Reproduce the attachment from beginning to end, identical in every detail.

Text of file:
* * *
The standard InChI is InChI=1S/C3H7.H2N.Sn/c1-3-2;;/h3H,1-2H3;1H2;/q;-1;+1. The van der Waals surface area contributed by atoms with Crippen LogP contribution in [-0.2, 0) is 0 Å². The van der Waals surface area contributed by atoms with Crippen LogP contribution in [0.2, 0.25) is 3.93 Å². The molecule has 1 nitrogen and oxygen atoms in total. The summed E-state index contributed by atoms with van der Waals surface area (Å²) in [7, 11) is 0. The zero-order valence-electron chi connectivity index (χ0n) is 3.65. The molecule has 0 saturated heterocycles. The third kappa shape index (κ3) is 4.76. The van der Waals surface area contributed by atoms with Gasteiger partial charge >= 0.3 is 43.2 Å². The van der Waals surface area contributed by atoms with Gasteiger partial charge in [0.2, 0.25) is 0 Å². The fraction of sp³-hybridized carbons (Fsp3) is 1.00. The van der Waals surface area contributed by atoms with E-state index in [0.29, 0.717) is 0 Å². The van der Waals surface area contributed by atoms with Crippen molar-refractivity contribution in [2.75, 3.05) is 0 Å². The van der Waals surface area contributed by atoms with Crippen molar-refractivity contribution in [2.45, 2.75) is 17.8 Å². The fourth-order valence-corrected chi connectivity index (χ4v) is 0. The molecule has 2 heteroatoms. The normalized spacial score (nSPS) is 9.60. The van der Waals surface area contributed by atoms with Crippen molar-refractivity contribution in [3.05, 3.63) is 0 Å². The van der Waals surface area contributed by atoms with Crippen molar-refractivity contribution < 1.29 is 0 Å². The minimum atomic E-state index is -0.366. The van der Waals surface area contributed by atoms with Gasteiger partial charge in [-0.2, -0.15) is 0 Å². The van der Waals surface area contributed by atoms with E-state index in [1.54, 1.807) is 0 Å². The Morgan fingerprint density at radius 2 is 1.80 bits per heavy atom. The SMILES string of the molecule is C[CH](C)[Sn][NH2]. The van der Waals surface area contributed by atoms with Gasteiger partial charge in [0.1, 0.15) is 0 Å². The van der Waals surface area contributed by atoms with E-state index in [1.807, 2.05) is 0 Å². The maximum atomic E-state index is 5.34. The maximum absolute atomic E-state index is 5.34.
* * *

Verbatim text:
The standard InChI is InChI=1S/C3H7.H2N.Sn/c1-3-2;;/h3H,1-2H3;1H2;/q;-1;+1. The van der Waals surface area contributed by atoms with Crippen LogP contribution in [-0.2, 0) is 0 Å². The van der Waals surface area contributed by atoms with Crippen LogP contribution in [0.2, 0.25) is 3.93 Å². The molecule has 1 nitrogen and oxygen atoms in total. The summed E-state index contributed by atoms with van der Waals surface area (Å²) in [7, 11) is 0. The zero-order valence-electron chi connectivity index (χ0n) is 3.65. The molecule has 0 saturated heterocycles. The third kappa shape index (κ3) is 4.76. The van der Waals surface area contributed by atoms with Gasteiger partial charge >= 0.3 is 43.2 Å². The van der Waals surface area contributed by atoms with Gasteiger partial charge in [0.2, 0.25) is 0 Å². The fraction of sp³-hybridized carbons (Fsp3) is 1.00. The van der Waals surface area contributed by atoms with E-state index in [0.29, 0.717) is 0 Å². The van der Waals surface area contributed by atoms with Crippen molar-refractivity contribution in [2.75, 3.05) is 0 Å². The van der Waals surface area contributed by atoms with Crippen molar-refractivity contribution in [2.45, 2.75) is 17.8 Å². The fourth-order valence-corrected chi connectivity index (χ4v) is 0. The molecule has 2 heteroatoms. The normalized spacial score (nSPS) is 9.60. The van der Waals surface area contributed by atoms with Crippen molar-refractivity contribution in [3.05, 3.63) is 0 Å². The van der Waals surface area contributed by atoms with Crippen molar-refractivity contribution < 1.29 is 0 Å². The minimum atomic E-state index is -0.366. The van der Waals surface area contributed by atoms with Gasteiger partial charge in [-0.2, -0.15) is 0 Å². The van der Waals surface area contributed by atoms with E-state index in [1.54, 1.807) is 0 Å². The Morgan fingerprint density at radius 2 is 1.80 bits per heavy atom. The SMILES string of the molecule is C[CH](C)[Sn][NH2]. The van der Waals surface area contributed by atoms with Gasteiger partial charge in [0.1, 0.15) is 0 Å². The van der Waals surface area contributed by atoms with E-state index in [1.807, 2.05) is 0 Å². The maximum atomic E-state index is 5.34. The maximum absolute atomic E-state index is 5.34.